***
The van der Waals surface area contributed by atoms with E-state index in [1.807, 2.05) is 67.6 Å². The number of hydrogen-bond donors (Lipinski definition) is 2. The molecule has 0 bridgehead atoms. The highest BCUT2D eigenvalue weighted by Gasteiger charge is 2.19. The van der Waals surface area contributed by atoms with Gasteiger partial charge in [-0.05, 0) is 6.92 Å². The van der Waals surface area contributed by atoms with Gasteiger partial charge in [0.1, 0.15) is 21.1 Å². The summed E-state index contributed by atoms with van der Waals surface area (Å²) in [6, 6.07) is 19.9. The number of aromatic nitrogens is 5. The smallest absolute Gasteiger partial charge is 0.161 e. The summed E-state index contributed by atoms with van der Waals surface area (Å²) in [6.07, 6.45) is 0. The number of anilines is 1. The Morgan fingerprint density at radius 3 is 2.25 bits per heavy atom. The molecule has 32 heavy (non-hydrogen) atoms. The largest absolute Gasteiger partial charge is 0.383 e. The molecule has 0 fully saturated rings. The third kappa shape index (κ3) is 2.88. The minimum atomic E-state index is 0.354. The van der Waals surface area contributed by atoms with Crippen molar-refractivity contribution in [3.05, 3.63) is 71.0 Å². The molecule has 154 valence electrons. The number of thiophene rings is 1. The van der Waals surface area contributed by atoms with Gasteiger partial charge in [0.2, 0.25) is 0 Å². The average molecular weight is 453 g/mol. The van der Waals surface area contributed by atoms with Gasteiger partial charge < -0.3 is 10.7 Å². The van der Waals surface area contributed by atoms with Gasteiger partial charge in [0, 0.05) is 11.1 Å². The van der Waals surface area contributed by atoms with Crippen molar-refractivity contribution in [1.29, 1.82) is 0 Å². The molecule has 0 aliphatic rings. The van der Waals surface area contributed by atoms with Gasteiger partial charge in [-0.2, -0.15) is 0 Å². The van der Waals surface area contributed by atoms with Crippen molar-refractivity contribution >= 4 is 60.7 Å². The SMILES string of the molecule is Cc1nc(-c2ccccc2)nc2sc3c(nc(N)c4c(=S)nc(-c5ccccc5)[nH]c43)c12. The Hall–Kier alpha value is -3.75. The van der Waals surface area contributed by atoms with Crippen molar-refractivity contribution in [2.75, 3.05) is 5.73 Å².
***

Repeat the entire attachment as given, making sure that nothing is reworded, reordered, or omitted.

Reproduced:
The van der Waals surface area contributed by atoms with E-state index in [1.807, 2.05) is 67.6 Å². The number of hydrogen-bond donors (Lipinski definition) is 2. The molecule has 0 bridgehead atoms. The highest BCUT2D eigenvalue weighted by Gasteiger charge is 2.19. The van der Waals surface area contributed by atoms with Gasteiger partial charge in [-0.05, 0) is 6.92 Å². The van der Waals surface area contributed by atoms with Gasteiger partial charge in [0.1, 0.15) is 21.1 Å². The summed E-state index contributed by atoms with van der Waals surface area (Å²) in [6, 6.07) is 19.9. The number of aromatic nitrogens is 5. The smallest absolute Gasteiger partial charge is 0.161 e. The summed E-state index contributed by atoms with van der Waals surface area (Å²) in [6.07, 6.45) is 0. The number of anilines is 1. The Morgan fingerprint density at radius 3 is 2.25 bits per heavy atom. The molecule has 32 heavy (non-hydrogen) atoms. The largest absolute Gasteiger partial charge is 0.383 e. The molecule has 0 fully saturated rings. The third kappa shape index (κ3) is 2.88. The minimum atomic E-state index is 0.354. The van der Waals surface area contributed by atoms with Crippen molar-refractivity contribution in [3.05, 3.63) is 71.0 Å². The molecule has 154 valence electrons. The number of thiophene rings is 1. The van der Waals surface area contributed by atoms with Gasteiger partial charge in [0.2, 0.25) is 0 Å². The average molecular weight is 453 g/mol. The van der Waals surface area contributed by atoms with Gasteiger partial charge < -0.3 is 10.7 Å². The van der Waals surface area contributed by atoms with Gasteiger partial charge in [0, 0.05) is 11.1 Å². The van der Waals surface area contributed by atoms with Crippen molar-refractivity contribution in [1.29, 1.82) is 0 Å². The molecule has 0 aliphatic rings. The van der Waals surface area contributed by atoms with Gasteiger partial charge in [-0.2, -0.15) is 0 Å². The van der Waals surface area contributed by atoms with Crippen molar-refractivity contribution >= 4 is 60.7 Å². The SMILES string of the molecule is Cc1nc(-c2ccccc2)nc2sc3c(nc(N)c4c(=S)nc(-c5ccccc5)[nH]c43)c12. The Hall–Kier alpha value is -3.75. The van der Waals surface area contributed by atoms with Crippen molar-refractivity contribution in [2.75, 3.05) is 5.73 Å².